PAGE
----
watching the (almost) birth of an incel

Our 13 yo does not trust women.

Few men, either, but he doesn’t think about that so much. Perhaps it’s because he is a boy. Or perhaps it’s because the women he thought should protect him the most failed him the most.

Even the strongest little boy may have a deep, inherent love of his mother, perhaps more than anyone else in his life. She gave him life, not only through genetics, but literally from her body (at least in his case, no judgement on anyone else).

The woman who he believed should love and protect him most of all turned out to be his biggest source of danger. The therapists he forced himself to be vulnerable with were women. Even his close female relatives (who greatly outnumber the male relatives in his family) betrayed him.

“Men have hurt you, too,”

his dad lists out a number of men in his life who have been toxic towards him. But he’s a boy and he didn’t think of that.

More women than men in his life have hurt him. More women have abandoned him. He forgets the men who have also hurt and abandoned him. He remembers the women, though, because he believes that women are supposed to love and protect him– and it confuses him when they don’t.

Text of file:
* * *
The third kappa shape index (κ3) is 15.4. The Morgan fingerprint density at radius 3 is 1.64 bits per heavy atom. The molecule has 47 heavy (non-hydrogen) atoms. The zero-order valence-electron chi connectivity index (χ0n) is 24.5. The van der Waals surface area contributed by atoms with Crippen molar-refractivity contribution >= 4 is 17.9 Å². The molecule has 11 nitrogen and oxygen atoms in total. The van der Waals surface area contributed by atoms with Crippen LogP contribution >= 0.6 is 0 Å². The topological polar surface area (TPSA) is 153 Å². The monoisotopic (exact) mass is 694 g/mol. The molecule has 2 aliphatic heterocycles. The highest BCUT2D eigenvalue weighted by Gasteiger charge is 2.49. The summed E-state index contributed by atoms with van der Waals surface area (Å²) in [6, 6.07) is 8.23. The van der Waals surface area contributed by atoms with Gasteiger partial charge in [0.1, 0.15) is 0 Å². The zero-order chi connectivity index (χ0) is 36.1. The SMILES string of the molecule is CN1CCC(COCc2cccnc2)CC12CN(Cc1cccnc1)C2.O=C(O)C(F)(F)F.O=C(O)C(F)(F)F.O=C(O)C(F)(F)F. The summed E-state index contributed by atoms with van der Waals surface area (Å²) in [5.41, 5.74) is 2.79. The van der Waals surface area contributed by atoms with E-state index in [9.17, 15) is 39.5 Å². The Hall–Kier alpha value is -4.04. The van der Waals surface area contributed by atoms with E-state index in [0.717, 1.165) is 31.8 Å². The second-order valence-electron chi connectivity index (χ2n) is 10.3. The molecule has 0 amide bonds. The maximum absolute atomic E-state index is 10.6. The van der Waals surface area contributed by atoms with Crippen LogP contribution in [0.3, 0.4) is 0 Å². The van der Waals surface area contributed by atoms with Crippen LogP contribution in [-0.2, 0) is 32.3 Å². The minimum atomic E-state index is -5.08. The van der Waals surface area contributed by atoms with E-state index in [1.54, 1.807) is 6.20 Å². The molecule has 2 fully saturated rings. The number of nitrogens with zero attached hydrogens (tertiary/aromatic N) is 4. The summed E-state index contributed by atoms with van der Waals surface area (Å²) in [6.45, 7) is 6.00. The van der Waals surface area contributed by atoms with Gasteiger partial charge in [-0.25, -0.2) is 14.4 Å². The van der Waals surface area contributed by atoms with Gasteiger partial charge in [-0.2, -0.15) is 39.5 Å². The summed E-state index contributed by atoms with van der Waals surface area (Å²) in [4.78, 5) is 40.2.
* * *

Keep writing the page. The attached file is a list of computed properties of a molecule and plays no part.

I stayed, because I fought back. But all the rest of the supportive women didn’t have that choice. Many were professionals dealing with a child– when a parent withdrew support, they ethically and professionally had to respect that. Or they sensed the friction and got the hell out of dodge.

But a kid doesn’t understand that. He just sees women abandoning him.

So his dad provides calm, consistent messaging to him. Reminding him that both men and women have helped and hurt him. That it is about specific people, not swaths of the population.

It’s working, too. He is loving with me. He’s certainly not perfect and we do have times we scream at each other. But he knows I love him, and that I try my best (and it’s not just empty words, either).

But what if he didn’t have me? Even if he had his dad, it’s different having a kind woman in your life proving your dad right. And he only has me by the grace of his father’s permission. By another man’s permission.

I am not saying men aren’t to blame for their thoughts and actions.

Still– how many boys are being raised like this? Or worse, with only misogynistic asshole men as role models (at least this 13yo boy has a good father, what if the father weren’t around)?

How many grow up and become strong and powerful (physically, politically) and now have the ability to act out all the anger and resentment that’s been building for years when they were too weak to defend themselves (but not wanting to admit they’d ever been weak, prompting them to act even more aggressive).

How many little boys grow up to be little men?

The thought scares me.

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